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abstract = "We have demonstrated previously that dichloroacetate (DCA) treatment in rodents ameliorates, via activation of the pyruvate dehydrogenase complex, the cardiovascular depression observed after hemorrhagic shock. To explore the mechanism of this effect, we administered DCA in a large animal model of hemorrhagic shock. Mongrel hounds were anesthetized with 1.5 {\%} isoflurane and were measured for hemodynamics, myocardial contractility, and myocardial substrate utilization. They were hemorrhaged to a mean arterial pressure of 35 mm Hg for 90 min or until arterial lactate levels reached 7.0 mM (1137 ± 47 mL or 49 ± 2 {\%} total blood volume). Animals were chosen at random to receive DCA dissolved in water or an equal volume of saline at the onset of resuscitation. Two-thirds of the shed blood volume was returned immediately after giving an equivalent volume of saline. Two hours after the onset of resuscitation, mean arterial pressure was not different between DCA and control groups (79 ± 3 vs. 82 ± 3 mm Hg, respectively). Arterial lactate levels were significantly reduced by DCA (0.5 ± 0.06 vs. 2.0 ± 0.2 mM). However, DCA treatment was associated with a decreased stroke volume index (0.56 ± 0.06 vs. 0.82 ± 0.08 mL/kg/beat) and a decreased myocardial efficiency (19 vs. 41 L* mm Hg/mL/100 g tissue). During resuscitation by DCA, myocardial lactate consumption was reduced (21.4 ± 3.7 vs. 70.7 ± 16.3 μmole/min/100 g tissue) despite a three-fold increase in myocardial pyruvate dehydrogenase activity, while free fatty acid levels actually began to rise. Although increased lactate oxidation should be beneficial during resuscitation, we propose that DCA treatment led to a deprivation of myocardial lactate supply, which reduced net myocardial lactate oxidation, thus compromising myocardial function during resuscitation from hemorrhagic shock.",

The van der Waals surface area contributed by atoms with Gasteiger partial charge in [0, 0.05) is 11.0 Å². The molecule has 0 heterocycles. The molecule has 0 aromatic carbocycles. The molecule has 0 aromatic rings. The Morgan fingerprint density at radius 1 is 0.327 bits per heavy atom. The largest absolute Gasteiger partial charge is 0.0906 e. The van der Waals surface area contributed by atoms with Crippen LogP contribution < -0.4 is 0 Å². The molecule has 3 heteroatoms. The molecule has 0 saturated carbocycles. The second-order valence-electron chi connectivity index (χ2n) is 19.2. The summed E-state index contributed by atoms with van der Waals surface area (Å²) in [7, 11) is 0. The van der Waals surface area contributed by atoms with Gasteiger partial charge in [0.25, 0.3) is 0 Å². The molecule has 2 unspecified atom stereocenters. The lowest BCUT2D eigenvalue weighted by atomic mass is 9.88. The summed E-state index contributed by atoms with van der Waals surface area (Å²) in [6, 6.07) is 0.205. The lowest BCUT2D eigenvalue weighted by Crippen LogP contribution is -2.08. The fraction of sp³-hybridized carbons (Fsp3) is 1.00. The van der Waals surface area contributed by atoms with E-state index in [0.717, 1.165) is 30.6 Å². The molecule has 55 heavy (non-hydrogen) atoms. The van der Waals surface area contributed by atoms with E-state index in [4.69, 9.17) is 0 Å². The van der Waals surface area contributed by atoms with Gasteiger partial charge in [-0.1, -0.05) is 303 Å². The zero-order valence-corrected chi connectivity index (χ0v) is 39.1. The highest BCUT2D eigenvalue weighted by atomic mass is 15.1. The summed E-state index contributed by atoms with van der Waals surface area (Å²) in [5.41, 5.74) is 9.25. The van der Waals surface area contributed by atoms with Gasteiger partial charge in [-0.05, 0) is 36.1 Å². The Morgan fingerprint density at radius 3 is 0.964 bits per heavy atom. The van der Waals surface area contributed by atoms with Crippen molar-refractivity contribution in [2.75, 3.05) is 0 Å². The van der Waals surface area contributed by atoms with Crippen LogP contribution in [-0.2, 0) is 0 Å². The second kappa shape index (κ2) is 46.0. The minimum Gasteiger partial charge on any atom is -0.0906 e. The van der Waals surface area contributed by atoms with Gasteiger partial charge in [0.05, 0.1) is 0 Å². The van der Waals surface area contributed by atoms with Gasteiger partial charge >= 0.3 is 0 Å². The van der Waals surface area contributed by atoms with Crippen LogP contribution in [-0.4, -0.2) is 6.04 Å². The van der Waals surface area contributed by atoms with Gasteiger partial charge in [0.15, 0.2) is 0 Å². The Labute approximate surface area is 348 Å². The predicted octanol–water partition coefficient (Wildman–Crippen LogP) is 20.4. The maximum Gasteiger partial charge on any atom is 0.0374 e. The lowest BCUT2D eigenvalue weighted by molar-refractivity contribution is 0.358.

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AB - We have demonstrated previously that dichloroacetate (DCA) treatment in rodents ameliorates, via activation of the pyruvate dehydrogenase complex, the cardiovascular depression observed after hemorrhagic shock. To explore the mechanism of this effect, we administered DCA in a large animal model of hemorrhagic shock. Mongrel hounds were anesthetized with 1.5 % isoflurane and were measured for hemodynamics, myocardial contractility, and myocardial substrate utilization. They were hemorrhaged to a mean arterial pressure of 35 mm Hg for 90 min or until arterial lactate levels reached 7.0 mM (1137 ± 47 mL or 49 ± 2 % total blood volume). Animals were chosen at random to receive DCA dissolved in water or an equal volume of saline at the onset of resuscitation. Two-thirds of the shed blood volume was returned immediately after giving an equivalent volume of saline. Two hours after the onset of resuscitation, mean arterial pressure was not different between DCA and control groups (79 ± 3 vs. 82 ± 3 mm Hg, respectively). Arterial lactate levels were significantly reduced by DCA (0.5 ± 0.06 vs. 2.0 ± 0.2 mM). However, DCA treatment was associated with a decreased stroke volume index (0.56 ± 0.06 vs. 0.82 ± 0.08 mL/kg/beat) and a decreased myocardial efficiency (19 vs. 41 L* mm Hg/mL/100 g tissue). During resuscitation by DCA, myocardial lactate consumption was reduced (21.4 ± 3.7 vs. 70.7 ± 16.3 μmole/min/100 g tissue) despite a three-fold increase in myocardial pyruvate dehydrogenase activity, while free fatty acid levels actually began to rise. Although increased lactate oxidation should be beneficial during resuscitation, we propose that DCA treatment led to a deprivation of myocardial lactate supply, which reduced net myocardial lactate oxidation, thus compromising myocardial function during resuscitation from hemorrhagic shock.

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KW - Pyruvate dehydrogenase complex